Do you find yourself arguing with people a lot? Or do you find it difficult to speak up when you know you should?

Everybody has different starting points when it comes to their personal boundaries, and those boundaries will inevitably change with time. The first thing you should do, though, is to find your starting point.

2. Determine Your Values

One of the best ways to identify what your boundaries are and how you want them to change is to determine what your values in life are.

If you value creative freedom and thinking time, consider placing a strong boundary around your personal space and your free time.

If you value the small things in life over the big, extravagant things, maybe consider loosening your boundaries a little to let more serendipity in.

If you value yourself or you want to start valuing yourself more highly, start placing firmer boundaries around how people speak to you and treat you.

Whatever your unique personal values are, your personal boundaries that you set are going to be what helps you to maintain them.

3. Start Simple

As touched upon already, any skill in life requires not only practice to reach a desired level, but also regular reviews and maintenance to make sure that skill doesn’t disappear. Setting personal boundaries is no different.

Rather than completely pushing back on people that are overstepping, turning your back on every single aspect of your old beliefs, or selling all of your stuff to live in a remote forest, there are small steps that you can and should take first.

If you have a friend that always calls you to make plans, and you feel pressured into doing so, politely tell them that you don’t want to this week. What will happen? Not much, probably. This small step will give you the confidence to say no again in future weeks when you don’t feel like going out.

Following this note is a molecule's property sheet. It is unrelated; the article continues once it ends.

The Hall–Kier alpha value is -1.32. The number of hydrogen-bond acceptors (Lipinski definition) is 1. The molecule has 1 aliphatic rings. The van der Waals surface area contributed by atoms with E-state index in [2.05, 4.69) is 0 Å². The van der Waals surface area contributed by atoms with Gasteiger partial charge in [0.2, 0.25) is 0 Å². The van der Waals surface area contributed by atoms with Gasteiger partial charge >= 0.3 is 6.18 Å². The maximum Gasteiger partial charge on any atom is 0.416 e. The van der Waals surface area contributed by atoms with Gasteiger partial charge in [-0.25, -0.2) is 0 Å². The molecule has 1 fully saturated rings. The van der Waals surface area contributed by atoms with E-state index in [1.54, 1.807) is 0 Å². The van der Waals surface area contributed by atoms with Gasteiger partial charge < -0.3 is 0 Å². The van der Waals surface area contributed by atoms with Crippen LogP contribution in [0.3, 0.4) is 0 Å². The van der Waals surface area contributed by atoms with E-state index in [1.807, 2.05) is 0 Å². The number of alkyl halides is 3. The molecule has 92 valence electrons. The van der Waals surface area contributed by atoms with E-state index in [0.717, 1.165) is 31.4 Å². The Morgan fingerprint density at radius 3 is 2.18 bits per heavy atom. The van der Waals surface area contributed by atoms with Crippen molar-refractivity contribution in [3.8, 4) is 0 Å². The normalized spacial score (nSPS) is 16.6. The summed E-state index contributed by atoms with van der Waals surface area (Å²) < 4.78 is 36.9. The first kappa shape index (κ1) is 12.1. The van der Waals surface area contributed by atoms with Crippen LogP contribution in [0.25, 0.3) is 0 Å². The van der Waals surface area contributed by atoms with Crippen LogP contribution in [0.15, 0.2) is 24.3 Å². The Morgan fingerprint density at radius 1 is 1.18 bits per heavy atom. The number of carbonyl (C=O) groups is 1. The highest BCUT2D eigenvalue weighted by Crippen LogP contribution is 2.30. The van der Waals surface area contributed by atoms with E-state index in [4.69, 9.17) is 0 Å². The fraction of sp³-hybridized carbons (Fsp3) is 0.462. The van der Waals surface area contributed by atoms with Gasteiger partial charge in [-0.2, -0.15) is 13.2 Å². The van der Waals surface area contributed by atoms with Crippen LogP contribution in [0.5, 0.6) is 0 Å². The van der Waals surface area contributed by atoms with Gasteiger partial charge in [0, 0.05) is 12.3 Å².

If you feel like you are getting too much input and overwhelming information from your phone, my favorite hack is to delete the troublesome apps for a day. Missing them? Download them again tomorrow. Didn’t miss them as much as you thought? See what another day without them is like((Psychology Today: Social Media Breaks and Why They Are Necessary)).

It is just as important to set boundaries with yourself and your own routines as it is to set boundaries with other people. The only way to begin in both respects is to start simple.

4. Listen to Your Feelings

If you aren’t sure about where your personal boundaries should be, it might be a good idea to check in with your feelings and the sensations in your body every now and then((Medium: How To Use Emotional Intelligence To Hack Your Entire Life)). These will usually give you an excellent indication.

Signs to look out for include an increased heart rate, sweating, tightness in your chest or stomach, and other general feelings of discomfort. Of course, just because you feel these sensations does not mean that you should close yourself up to the world — that won’t help you in any way.

Your feelings are like directions on the side of the road. They will let you know what areas that you should probably investigate a little further.

5. Learn to Say No

Possibly the biggest stumbling block that people who struggle with setting personal boundaries have is that they find it extremely difficult to say no.

This comes in all sorts of packages. You might find it impossible to say no to social gatherings for Fear of Missing Out (FOMO). You might find yourself doing loads of favors for people who asked you even though they could have probably done those things themselves.

You might even have a friend or spouse who encroaches too far into your personal stuff, but you struggle to tell them no because they are your friend or partner. The problem is with you and not them, right?

Probably not. The reason most people face resistance to saying no is that they are worried about how it will make the other person feel. Maybe it’s time to stop and think about how you are feeling for once.